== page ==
Carol Tomé’s rise at UPS comes as companies pay greater heed to social valuesBlackRock has announced intentions to focus its nearly $7 trillion in assets under management on companies that promote sustainability, including Vistas, a sustainable energy company that operates this wind array at Machos Springs Wind Farm, in Deming, NM. Credit: Courtesy of Vestas Wind Systems A/S
By David Pendered
Carol Tomé’s appointment as CEO of Atlanta-based UPS adds to the growing, global movement around leadership metrics involving environment, social and governance issues. UPS has joined BlackRock and Goldman Sachs, two other companies that have taken advanced ESG positions this year.
Known by various names, including socially conscious investing, ESG is an effort to align a company’s social values with goals for financial returns. ESG issues can arise in decisions involving firms that make products such as firearms, treat workers improperly, pollute the environment, or don’t have women on the board of directors.
The roadmap is the list of 17 Sustainable Development Goals that have been adopted by the United Nations and supported locally by RCE Greater Atlanta. This list is at the center of forward-looking studies by the World Economic Forum, including its January report on measures by which companies can disclose compliance with the ESG goals.
Although Tomé’s appointment on March 12 comports with one of the UN’s goals, Gender Equality, the business press didn’t make much of a buzz over Tomé’s gender. One exception was a vlog posted by fortune.com.
Instead, chatter has focused on the board’s pick of an outsider – Tomé joined the UPS board in 2003 – to succeed CEO David Abney, who joined UPS in 1974 as a package handler while a college student in Mississippi. The first sentence in a wsj.com story observed Tomé is to be, “the first outsider to run the century-old delivery giant.” Tomé was a longtime executive at Home Depot, retiring in 2019 as CFO.
Tomés’ appointment followed Goldman Sachs’ announcement Feb. 4 that it intends to stop helping start-up companies that don’t have at least one board member who’s not a straight, white male.
Effective July 1, Goldman Sachs no longer will underwrite initial public offerings for companies in the United States and Europe unless the company has at least one diverse board member. The number rises to two such members, as of 2021. Diversity is defined as a diversity of, “experience, gender identity, race, ethnicity, and sexual orientation.” As the company’s CEO, David Soloman, said in the Feb. 4 statement:
- “This decision is rooted first and foremost in our conviction that companies with diverse leadership perform better. Consider this: since 2016, US companies that have gone public with at least one female board director outperformed companies that do not, one year post-IPO. But in addition to the real commercial benefits, it’s clear that changing the stereotypes associated with corporate decision-making will have many positive effects for society as a whole.”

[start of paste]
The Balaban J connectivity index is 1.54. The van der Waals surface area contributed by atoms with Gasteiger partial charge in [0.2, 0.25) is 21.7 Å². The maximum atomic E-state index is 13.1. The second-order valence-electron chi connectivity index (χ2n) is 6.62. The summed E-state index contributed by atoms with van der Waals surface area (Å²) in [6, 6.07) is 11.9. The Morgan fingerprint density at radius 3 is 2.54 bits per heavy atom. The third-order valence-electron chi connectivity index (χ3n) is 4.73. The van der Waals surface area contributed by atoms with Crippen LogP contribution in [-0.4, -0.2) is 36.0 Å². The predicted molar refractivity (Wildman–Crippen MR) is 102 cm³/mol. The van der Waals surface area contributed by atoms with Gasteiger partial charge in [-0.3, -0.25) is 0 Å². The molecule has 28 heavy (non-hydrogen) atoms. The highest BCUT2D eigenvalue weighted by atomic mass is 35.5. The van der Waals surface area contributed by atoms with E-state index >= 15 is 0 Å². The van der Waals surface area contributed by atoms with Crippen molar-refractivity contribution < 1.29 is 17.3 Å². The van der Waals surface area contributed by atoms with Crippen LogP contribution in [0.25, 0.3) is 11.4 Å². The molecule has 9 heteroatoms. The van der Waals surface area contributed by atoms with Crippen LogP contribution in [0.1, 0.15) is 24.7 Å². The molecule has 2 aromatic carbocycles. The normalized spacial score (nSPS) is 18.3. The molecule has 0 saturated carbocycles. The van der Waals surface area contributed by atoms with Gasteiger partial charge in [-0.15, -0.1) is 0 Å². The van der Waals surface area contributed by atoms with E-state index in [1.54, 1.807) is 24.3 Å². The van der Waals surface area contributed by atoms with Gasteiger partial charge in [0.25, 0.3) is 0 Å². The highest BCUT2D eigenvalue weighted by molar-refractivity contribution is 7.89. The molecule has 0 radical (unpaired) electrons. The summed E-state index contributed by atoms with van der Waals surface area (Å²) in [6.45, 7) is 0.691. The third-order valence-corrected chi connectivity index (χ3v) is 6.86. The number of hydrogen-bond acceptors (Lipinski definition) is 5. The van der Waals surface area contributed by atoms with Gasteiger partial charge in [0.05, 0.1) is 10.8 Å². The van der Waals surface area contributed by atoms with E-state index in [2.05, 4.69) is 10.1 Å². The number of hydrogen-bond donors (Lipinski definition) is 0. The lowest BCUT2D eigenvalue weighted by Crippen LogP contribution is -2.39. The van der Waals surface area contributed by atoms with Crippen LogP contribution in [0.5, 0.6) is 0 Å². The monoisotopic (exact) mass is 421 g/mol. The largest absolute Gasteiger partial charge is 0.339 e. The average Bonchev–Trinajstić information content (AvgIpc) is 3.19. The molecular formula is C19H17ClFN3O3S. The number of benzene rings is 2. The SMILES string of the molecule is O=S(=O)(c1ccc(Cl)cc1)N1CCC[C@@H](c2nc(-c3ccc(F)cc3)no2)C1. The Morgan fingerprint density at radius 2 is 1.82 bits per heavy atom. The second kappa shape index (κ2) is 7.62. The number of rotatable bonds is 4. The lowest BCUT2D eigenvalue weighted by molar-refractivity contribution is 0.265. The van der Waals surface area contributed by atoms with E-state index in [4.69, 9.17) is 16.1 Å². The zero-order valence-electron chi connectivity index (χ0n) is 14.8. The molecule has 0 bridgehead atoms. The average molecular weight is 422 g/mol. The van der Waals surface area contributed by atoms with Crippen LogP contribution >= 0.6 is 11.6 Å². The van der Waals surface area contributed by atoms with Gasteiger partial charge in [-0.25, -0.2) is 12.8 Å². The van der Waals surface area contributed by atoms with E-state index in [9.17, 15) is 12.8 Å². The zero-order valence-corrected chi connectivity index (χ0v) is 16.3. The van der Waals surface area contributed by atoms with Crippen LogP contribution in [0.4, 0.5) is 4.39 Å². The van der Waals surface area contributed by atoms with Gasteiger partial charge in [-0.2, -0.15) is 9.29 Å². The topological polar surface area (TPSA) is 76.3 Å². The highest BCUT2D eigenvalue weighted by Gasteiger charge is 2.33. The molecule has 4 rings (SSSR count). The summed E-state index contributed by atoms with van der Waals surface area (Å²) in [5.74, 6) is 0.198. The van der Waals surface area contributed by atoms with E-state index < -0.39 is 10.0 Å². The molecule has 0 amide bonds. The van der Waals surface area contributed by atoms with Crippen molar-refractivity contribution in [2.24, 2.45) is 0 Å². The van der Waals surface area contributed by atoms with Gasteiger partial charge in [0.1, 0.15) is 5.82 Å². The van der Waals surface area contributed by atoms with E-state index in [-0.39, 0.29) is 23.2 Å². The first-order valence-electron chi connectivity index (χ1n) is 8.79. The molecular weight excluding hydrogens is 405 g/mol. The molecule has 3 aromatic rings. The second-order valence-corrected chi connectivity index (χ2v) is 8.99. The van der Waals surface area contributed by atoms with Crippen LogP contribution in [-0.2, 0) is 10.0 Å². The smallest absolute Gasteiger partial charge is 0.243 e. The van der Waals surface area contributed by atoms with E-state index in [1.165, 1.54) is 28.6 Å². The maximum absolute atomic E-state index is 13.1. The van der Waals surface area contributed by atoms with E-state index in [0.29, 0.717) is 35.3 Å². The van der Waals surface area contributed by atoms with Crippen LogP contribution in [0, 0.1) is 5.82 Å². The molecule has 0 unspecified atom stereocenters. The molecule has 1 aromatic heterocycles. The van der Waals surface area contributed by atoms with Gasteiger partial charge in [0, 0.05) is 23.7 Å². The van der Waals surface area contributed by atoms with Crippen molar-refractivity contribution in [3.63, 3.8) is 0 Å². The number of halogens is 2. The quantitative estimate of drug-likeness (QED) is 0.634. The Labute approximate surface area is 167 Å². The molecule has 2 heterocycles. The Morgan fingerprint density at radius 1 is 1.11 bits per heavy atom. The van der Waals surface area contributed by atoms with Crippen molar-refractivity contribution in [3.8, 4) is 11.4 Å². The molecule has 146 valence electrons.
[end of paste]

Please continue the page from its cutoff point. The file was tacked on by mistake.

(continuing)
BlackRock put sustainability at the center of its ESG strategies for investing nearly $7 trillion of assets under management.
BlackRock’s founding chair and CEO, Larry Fink, wrote in his January letter to CEOs that BlackRock perceives that climate change will soon spur a “significant reallocation of capital.” BlackRock, he wrote, intends to escalate its influence over corporate boards and leaders who put profit ahead of, “embracing purpose and considering the needs of a broad range of stakeholders.” Fink wrote:
- “Where we feel companies and boards are not producing effective sustainability disclosures or implementing frameworks for managing these issues, we will hold board members accountable [and] we will be increasingly disposed to vote against management and board directors when companies are not making sufficient progress on sustainability-related disclosures and the business practices and plans underlying them.”
The shift won’t come overnight, Fink observed.
As if on cue, Harvard Law School posted a report Monday that showed the U.S. Securities and Exchange Commission is a long way from requiring that ESG issues – at least when it comes to the environment – be included in mandated disclosures to shareholders:
- “[F]or now, the SEC appears to be satisfied with the status quo and taking a wait-and-see approach regarding the need for mandatory ESG disclosure.”
The European Securities and Markets Authority has embraced ESG and, on Feb. 12, the chair called for specific provisions to regulate green bonds, according to the report. The U.S. established similar instruments in 2016, named environmental impact bond, and Atlanta was to have issued a green bond to fund improvements in the Proctor Creek Watershed. In Europe, the authority’s chair observed:
- “[O]ther steps should be taken to prevent “greenwashing” in ESG disclosure, including (i) developing a European standard—set by public authorities—for green bonds in order to avoid mis-selling and mis-labelling practices and (ii) regulation of ESG ratings agencies used for investment purposes in order to increase the transparency of the methodologies underpinning those scoring mechanisms.”